We could also find differences between patients suffering from new surgery-related language deficits at POD5-1 and patients suffering from new tumor-related language deficits at PRE-2 (Tables 1, 4). In case of new language deficits patients received a specific follow-up treatment at rehabilitation clinics. Patients with new surgery-related deficits showed more LNS within the tumor and WOT areas and a change of hemispheric dominance in only 1 case. Patients with tumor-related language deficits showed distinctly fewer LNS in the tumor area and in the WOT area, which leads us to the assumption that FR is trying to compensate for an imminent language deficit by distribution of cortical language function (Table 4 and Supplementary Table 1). These mechanisms might be too slow for a clinical compensation in some cases, which is supported by the fact that 5 of 6 patients with tumor-related language deficits suffered from quickly growing recurrent glioblastomas. Particularly, these mechanisms cannot compensate for a surgery-related deficit. This hypothesis is supported by our finding of an increase of FR after a longer period of tumor-free survival and consequently in lower-grade gliomas (Tables 1, 2). This expectable trend showing a cut-off at 13 months is also supported by the increase of IHRs and HDRs when contrasting patients arranged in order of the time between mappings (Table 1 and Supplementary Table 1).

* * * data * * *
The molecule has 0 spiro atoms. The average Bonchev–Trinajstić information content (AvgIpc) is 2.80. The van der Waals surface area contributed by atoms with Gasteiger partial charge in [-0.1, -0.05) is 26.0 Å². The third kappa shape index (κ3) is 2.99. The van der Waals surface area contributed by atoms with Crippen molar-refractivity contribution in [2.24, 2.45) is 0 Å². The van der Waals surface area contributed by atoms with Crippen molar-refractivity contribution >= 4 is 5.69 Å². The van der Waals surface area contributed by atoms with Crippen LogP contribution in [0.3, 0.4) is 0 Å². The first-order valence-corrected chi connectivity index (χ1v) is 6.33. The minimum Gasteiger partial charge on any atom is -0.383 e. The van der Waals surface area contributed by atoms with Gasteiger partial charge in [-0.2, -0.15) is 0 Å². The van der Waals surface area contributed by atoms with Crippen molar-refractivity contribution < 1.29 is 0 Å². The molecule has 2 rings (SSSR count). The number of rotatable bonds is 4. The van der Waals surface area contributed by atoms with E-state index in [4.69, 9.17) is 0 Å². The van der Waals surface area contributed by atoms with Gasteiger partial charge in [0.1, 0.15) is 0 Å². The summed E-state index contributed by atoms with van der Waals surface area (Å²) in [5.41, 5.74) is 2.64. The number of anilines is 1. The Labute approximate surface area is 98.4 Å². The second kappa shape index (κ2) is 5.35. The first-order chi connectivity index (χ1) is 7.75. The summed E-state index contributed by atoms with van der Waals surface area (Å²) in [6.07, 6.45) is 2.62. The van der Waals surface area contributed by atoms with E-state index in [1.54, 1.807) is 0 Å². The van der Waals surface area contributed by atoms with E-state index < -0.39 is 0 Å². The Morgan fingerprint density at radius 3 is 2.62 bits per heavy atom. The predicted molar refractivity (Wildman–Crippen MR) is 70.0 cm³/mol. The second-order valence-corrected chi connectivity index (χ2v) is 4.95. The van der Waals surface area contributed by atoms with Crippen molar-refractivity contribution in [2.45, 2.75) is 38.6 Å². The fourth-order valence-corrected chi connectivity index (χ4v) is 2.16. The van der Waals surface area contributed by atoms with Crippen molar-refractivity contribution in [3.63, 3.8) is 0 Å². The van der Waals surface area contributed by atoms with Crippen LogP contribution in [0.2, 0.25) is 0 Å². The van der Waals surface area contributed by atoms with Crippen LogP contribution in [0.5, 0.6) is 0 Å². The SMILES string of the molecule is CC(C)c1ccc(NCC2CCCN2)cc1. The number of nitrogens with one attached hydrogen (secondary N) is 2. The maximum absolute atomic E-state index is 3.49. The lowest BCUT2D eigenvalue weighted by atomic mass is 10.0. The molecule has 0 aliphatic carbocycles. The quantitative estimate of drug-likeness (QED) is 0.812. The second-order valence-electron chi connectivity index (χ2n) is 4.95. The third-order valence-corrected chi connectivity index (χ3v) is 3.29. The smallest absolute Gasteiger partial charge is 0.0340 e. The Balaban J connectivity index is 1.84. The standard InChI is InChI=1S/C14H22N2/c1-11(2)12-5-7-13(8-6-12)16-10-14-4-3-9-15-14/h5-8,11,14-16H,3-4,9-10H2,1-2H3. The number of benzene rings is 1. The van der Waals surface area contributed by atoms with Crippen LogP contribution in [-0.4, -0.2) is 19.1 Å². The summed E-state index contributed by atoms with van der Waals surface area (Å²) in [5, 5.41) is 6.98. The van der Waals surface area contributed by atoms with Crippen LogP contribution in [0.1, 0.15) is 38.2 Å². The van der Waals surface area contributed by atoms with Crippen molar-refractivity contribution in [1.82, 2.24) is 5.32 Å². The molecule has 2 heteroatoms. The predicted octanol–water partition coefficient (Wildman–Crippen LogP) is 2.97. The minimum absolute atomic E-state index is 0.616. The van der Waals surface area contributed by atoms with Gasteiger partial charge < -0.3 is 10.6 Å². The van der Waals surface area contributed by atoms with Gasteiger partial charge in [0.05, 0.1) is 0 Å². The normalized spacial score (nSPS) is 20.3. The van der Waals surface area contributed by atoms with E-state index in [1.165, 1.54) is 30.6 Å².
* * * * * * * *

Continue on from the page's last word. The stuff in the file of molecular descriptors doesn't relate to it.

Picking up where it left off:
Mechanisms of FR
In accordance with former publications' results, we confirmed with statistical significance that function seems to leave the tumor area under special conditions (6, 8–10, 20, 21). The underlying reasons for functional reorganization (FR) or brain plasticity might vary. In case of patients suffering from gliomas, functional deficits might induce long-term FR and acute functional compensation. The glioma's infiltrative character, its location in relation to white matter pathways or the functional impairment by seizures are further potential reasons for a functional reshaping of the human brain (6, 7, 10). In the gain and loss of function, synapses play a major role on the microscopic level during natural plasticity and by auto-regulation during meta-plasticity (22, 23). Furthermore, glia cells, which are affected most in glioma patients through their dedifferentiation, also contribute to neuronal activity modulation by controlling energy metabolism and coordinating network activity (24). Another mechanism to prevent functional deficits is the unmasking of latent connections and networks (25, 26). Intra-cortical connections between pyramidal cells, which are usually inhibited, become functional through disinhibition, thereby enabling the transformation of silent synapses to functional synapses, and might be the core mechanism of short-term plasticity (27, 28).